Venezuelan President Maduro asks for 10 countries’ cooperation in creating his proposed oil-backed cryptocurrency, the Petro.
Venezuelan President Nicolas Maduro has asked all 10 countries in the Bolivarian Alliance for the Peoples of Our America (ALBA) to work together on the creation of the Petro, his proposed oil-backed cryptocurrency, according to local sources.
During a meeting of ALBA on Jan. 12, Maduro had announced:
“I put it on the table, brother governments of the ALBA, the proposal of the cryptocurrency of the Petro, so that we can take it on as one of the projects of integration of the 21st century in a bold way, but also in the manner of a creator and a creative.”
Maduro declared his intention to create the Petro in early December, and on Jan. 6 he ordered the issuance of the first 100 mln petros, each backed by one barrel of oil. The president has already set aside 5 mln barrels of Venezuelan oil in preparation, with the currency set to launch in 6 weeks in the form of an auction, as it will be pre-mined.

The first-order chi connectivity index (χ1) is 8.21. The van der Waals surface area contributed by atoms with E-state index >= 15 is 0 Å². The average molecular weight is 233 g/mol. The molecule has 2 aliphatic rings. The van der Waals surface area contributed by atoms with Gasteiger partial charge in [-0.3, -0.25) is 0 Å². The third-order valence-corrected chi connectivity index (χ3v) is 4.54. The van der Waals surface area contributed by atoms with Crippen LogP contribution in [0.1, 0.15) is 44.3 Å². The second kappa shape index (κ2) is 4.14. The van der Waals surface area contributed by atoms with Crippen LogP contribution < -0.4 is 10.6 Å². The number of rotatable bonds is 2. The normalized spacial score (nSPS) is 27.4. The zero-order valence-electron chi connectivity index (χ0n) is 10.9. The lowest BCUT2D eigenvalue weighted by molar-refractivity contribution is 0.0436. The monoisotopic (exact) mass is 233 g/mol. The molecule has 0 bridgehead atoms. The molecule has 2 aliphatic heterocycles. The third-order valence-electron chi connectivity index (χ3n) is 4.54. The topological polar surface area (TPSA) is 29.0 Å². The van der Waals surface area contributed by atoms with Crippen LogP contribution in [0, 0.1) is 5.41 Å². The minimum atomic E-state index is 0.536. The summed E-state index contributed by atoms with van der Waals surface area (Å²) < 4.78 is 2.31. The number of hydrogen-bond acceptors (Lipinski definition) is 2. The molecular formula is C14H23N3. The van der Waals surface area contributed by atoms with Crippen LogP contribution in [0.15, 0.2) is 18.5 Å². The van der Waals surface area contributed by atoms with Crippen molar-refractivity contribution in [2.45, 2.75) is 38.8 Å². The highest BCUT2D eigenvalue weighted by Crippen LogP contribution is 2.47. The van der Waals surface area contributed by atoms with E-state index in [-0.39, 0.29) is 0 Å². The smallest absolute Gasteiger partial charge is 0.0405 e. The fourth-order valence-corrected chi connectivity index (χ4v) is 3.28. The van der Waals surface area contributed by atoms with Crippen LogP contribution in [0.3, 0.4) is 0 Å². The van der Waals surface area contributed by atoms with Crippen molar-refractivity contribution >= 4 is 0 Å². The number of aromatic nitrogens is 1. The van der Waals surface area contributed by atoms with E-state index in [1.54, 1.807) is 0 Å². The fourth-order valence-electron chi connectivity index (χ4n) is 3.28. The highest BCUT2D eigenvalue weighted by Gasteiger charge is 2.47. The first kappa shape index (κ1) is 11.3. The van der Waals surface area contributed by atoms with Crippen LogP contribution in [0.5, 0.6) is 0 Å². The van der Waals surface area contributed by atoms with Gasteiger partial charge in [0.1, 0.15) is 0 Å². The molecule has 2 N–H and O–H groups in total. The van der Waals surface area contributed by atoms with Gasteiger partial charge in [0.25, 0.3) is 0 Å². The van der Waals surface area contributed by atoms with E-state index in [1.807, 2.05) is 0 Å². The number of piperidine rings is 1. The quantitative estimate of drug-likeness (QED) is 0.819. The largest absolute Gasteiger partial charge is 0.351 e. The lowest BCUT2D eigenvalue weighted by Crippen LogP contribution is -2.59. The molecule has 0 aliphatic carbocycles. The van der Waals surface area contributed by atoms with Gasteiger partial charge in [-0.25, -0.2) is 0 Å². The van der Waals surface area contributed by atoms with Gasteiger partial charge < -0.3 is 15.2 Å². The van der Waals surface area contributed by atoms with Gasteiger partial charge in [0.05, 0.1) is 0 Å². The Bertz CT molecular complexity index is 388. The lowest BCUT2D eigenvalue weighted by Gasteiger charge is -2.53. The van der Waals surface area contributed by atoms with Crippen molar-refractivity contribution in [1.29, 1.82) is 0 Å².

However, on Jan. 9, the Venezuelan parliament declared the Petro an illegal currency. The parliament has stood in opposition to President Maduro since his Socialist Party lost its majority in 2016, and has been vocal against what they see as a fraudulent currency.
Parliament Deputy Williams Dávila said, according to newspaper El Universal, that the Petro’s creations only serves to:
“evade financial sanctions, [and is] openly violating the Constitution, and legitimizing illicit transactions.”
Venezuela, a country facing both hyperinflation and EU and US sanctions, has seen a massive amount of Bitcoin use among its population, which is choosing to use digital currency over the failing government-issued Bolivar. Some see the high volume of Bitcoin use in Venezuela as the start of one of the first “Bitcoinizations” of a sovereign state.
While the upcoming launch of the Petro is uncertain due its tenuous political context, the idea of using cryptocurrency for oil trading had come up before in 2016, when the strained relationship between the US and Saudi Arabia caused alarm over oil market stability.